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Allergic Reaction to a Medication


Overview, Causes, & Risk Factors

An allergic reaction to a medication is an unintended immune response to the medication. Symptoms can vary from a mild rash to shortness of breath to death. It is important to understand the difference between a medication allergy and a side effect caused by a medication.

What is going on in the body?

An allergic reaction occurs when a person's immune system reacts to the presence of a foreign substance. It is an attempt by the body to get rid of the substance. In the case of an allergic reaction to a medication, this response is harmful. It sometimes causes serious symptoms.

Side effects are adverse events that happen to a person as a result of taking a particular medicine. Side effects that are common to medicines include nausea, diarrhea, vomiting, headache, and lightheadedness. In some cases, these will subside even if a person continues to take the medication.

What are the causes and risks of the condition?

An allergic reaction does not usually occur the first time a person is exposed to the medication. It is only after the body learns to recognize the substance that an immune system reaction is triggered. Almost any medicine can cause a reaction. However, allergic reactions are quite rare considering the number of over-the-counter medicines and medications that are commonly prescribed.

Medications that are most likely to produce adverse reactions include the following:

  • anticonvulsants, which are used to treat seizures
  • barbiturates, which are used to provide sedation
  • iodine, which is used in antiseptics and contrast media for some X-ray tests
  • novocaine and similar anesthetics
  • penicillin and related antibiotics, such as amoxicillin
  • sulfa medications, which are also antibiotics

  • Symptoms & Signs

    What are the signs and symptoms of the condition?

    Symptoms of an allergic reaction to a medication can include the following:

  • anaphylactic shock, which is a very severe reaction that can lead to death
  • acute situational anxiety\ \generalized anxiety disorder\ \ panic disorder \ \ post-traumatic stress disorder \ \phobias\ \ obsessive compulsive disorders \ ',CAPTION,'Anxiety Disorders');" onmouseout="return nd();">anxiety
  • hives, which are multiple small, itchy, swollen areas on the skin
  • palpitations, which are an unusual awareness of the heart beating within the chest
  • shortness of breath
  • skin rash
  • swelling of one or more parts of the body
  • wheezing
  • Other symptoms may also occur in some cases.


    Diagnosis & Tests

    How is the condition diagnosed?

    Diagnosis of an allergic reaction begins with a medical history and physical exam. The healthcare provider will ask about recent medication use.


    Prevention & Expectations

    What can be done to prevent the condition?

    There is no way to prevent the development of an allergic reaction to a medication. Once a reaction has occurred, an individual should avoid that particular medicine. Rarely, a person will need to take a medication even if he or she is allergic to it. In those cases, the person can be pretreated with medicines that prevent the allergic response. These medicines include steroids, antihistamines, and epinephrine.

    What are the long-term effects of the condition?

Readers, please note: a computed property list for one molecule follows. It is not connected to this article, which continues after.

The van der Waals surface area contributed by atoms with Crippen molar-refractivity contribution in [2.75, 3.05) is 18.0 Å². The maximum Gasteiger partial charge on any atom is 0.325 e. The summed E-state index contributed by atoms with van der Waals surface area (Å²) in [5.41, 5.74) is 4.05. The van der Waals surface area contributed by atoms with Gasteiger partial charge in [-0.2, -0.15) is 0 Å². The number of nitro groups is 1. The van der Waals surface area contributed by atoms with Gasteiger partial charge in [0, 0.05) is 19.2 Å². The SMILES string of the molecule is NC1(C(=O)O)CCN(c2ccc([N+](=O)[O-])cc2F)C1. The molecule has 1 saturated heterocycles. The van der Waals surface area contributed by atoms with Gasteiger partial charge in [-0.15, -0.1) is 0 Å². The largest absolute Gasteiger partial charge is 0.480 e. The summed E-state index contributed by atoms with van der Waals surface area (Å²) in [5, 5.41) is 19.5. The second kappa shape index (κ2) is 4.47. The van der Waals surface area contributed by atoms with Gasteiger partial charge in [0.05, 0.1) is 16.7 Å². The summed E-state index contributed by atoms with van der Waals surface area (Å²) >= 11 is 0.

There are few long-term problems associated with an allergic reaction. In a few cases, the reaction will include severe asthma or shock. However, most people recover quickly.

    What are the risks to others?

    Allergic reactions are not contagious. They pose no risk to others.


    Treatment & Monitoring

    What are the treatments for the condition?

    Treatment includes measures to control the symptoms until the medicine is out of the bloodstream. Antihistamines are used to relieve rash, hives, and itching. Prednisone or other steroids are also used to keep more serious symptoms in check. These medicines can be taken orally or applied to the skin.

    Asthma symptoms can be controlled with medications to open the airways. Injections of the medication epinephrine are used to treat severe allergic reactions.

    What are the side effects of the treatments?

    Antihistamines can cause drowsiness. Prednisone can cause stomach problems, sleep problems, and mood swings. These side effects are generally very mild.

    Medications used to open the airways can cause shakiness and abnormal heart rate. These tend to be mild. Epinephrine can cause significant anxiety and shakiness, as well as an abnormal heart rate. This medication is often administered in the provider's office or in the emergency department.

    What happens after treatment for the condition?

    Once a person has had an allergic reaction to a medication, he or she should avoid that medication. Also, a person should always inform healthcare providers of any medication allergy. People with severe reactions should carry medical alert cards or wear ID bracelets. These devices help inform providers of the allergy in emergency situations.

    It is important not to report a side effect as an allergy. People who have had side effects from medicines may safely take them again if they are seriously ill and need that particular medicine. Generally, medicines to which a person is allergic will be avoided except in life-threatening diseases for which there are no other effective treatments.

    How is the condition monitored?

    Any new or worsening symptoms should be reported to the healthcare provider.


    Attribution

    Author:James Broomfield, MD
    Date Written:
    Editor:Ballenberg, Sally, BS
    Edit Date:08/13/01
    Reviewer:Melissa Sanders, PharmD
    Date Reviewed:08/09/01


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